What Am I Going to Get Up To Now? Trouble?

November 21, 2019
Brainstorming late at night.


We’re months out from my cataract surgeries. At last month’s eye doctor visit we learned more. I’ll write a detailed post about what’s going on soon.

I won’t kid you, it has been a frustrating time. Not a day has gone by since January 30 (when they pulled off the first eye patch) when I didn’t think “What am I going to do now?”

Drawing like I had been wasn’t an option.

I don’t have the knees to go back to tracking with dogs. Let me rephrase that—I want to keep the knees that I have!!!! And if I go back to tracking with dogs my knees aren’t going to last long. Besides, I have too high a fall rate these days!

Late one night I sat up long after Dick had gone to bed and started to brainstorm some options.

I think I might be onto something with these two page spreads.

Now we just need to find a house that has a large kitchen where I can spread out my pans and cake layers.


Sketchbook Used

These page spreads come from a Hahnemühle Travel Journal. These are thick sketchbooks with drawing paper—I insist on painting in them and doing ink wash.  Use the blog’s search engine to find more page spreads from these journals. (I was originally told by Hahnemühle that this book was the Hahnemühle Travel Book; so you’ll find other posts about it under those key words.)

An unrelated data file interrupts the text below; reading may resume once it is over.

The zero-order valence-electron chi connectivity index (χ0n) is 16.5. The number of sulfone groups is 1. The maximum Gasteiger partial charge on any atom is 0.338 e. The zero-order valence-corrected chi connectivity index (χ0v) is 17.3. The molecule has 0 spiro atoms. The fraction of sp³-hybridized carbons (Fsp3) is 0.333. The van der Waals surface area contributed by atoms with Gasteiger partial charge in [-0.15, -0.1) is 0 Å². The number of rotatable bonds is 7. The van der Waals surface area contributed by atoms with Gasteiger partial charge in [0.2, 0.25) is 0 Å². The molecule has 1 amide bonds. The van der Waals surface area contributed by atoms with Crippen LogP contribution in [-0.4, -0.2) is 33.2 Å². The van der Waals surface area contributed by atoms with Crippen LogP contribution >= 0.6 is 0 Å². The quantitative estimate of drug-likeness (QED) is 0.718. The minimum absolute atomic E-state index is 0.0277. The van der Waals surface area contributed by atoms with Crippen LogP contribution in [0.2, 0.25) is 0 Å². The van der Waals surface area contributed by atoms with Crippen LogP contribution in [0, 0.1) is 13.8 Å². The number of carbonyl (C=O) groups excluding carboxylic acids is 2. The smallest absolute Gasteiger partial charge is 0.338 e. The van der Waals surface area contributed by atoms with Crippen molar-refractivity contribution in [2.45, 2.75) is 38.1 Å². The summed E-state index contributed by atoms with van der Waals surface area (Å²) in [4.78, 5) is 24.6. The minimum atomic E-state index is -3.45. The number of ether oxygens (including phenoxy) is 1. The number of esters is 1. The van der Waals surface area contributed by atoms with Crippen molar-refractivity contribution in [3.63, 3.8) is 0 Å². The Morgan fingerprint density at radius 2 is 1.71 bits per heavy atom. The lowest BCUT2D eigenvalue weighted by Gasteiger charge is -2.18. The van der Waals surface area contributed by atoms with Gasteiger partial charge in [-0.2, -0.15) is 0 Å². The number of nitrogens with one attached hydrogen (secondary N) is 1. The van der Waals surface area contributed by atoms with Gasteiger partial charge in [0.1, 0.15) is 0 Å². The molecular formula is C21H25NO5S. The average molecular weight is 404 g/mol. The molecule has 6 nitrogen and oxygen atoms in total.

Note: this is not the Hahnemühle Travel Booklet—which is a soft-covered pamphlet. Some vendors call this hardcover book the Hahnemühle Travel Journal. You can go to this page on the company’s website.  As the photos change from the pencil to a view of the books you’ll see the hardcover books. 

These open-flat books are 5-5/16 x 8-1/8 inches and look like a Moleskine on steroids (because these are so thick).

Unlike Moleskine paper this paper doesn’t have a chemical odor. Of course it is also an absorbent paper if you’re not careful—but hey do I care?

I can tell you that these books saved my life this year.

I am not exaggerating.

At a time when things seemed grim this toothy paper welcomed me to make a mess (or not depending on the quality of my vision on a given day).

What resulted is three volumes (I would start another one today, but I have too many journals going right now and you know how I am at the end of the year with pages—more on this in a separate post) filled from January 1 through February 6; March 31 through June 9 (because I missed working in them I had to start another while working in other books); and September 9 to October 12 (again, I missed the paper). When you look at them, if you knew me in my late teens and twenties you would realize they resemble my college journals.

Throwbacks, at a time when the future seems very fuzzy, are incredibly comforting.

I’m going to get back to getting into trouble again. More trouble than before—because now the drawing isn’t keeping me on course. 

But I also know I’m going to have one of these going pretty much all the time—to catch the spillover of my mind.

Maybe you need to take one for a spin. I get mine at Wet Paint in St. Paul. 

  1. Reply

    Heal quickly Roz! I hope you find something that scratches your itch. We need your insight and encouragement!

    1. Reply

      Thanks so much Sue! I hope you have had a good year.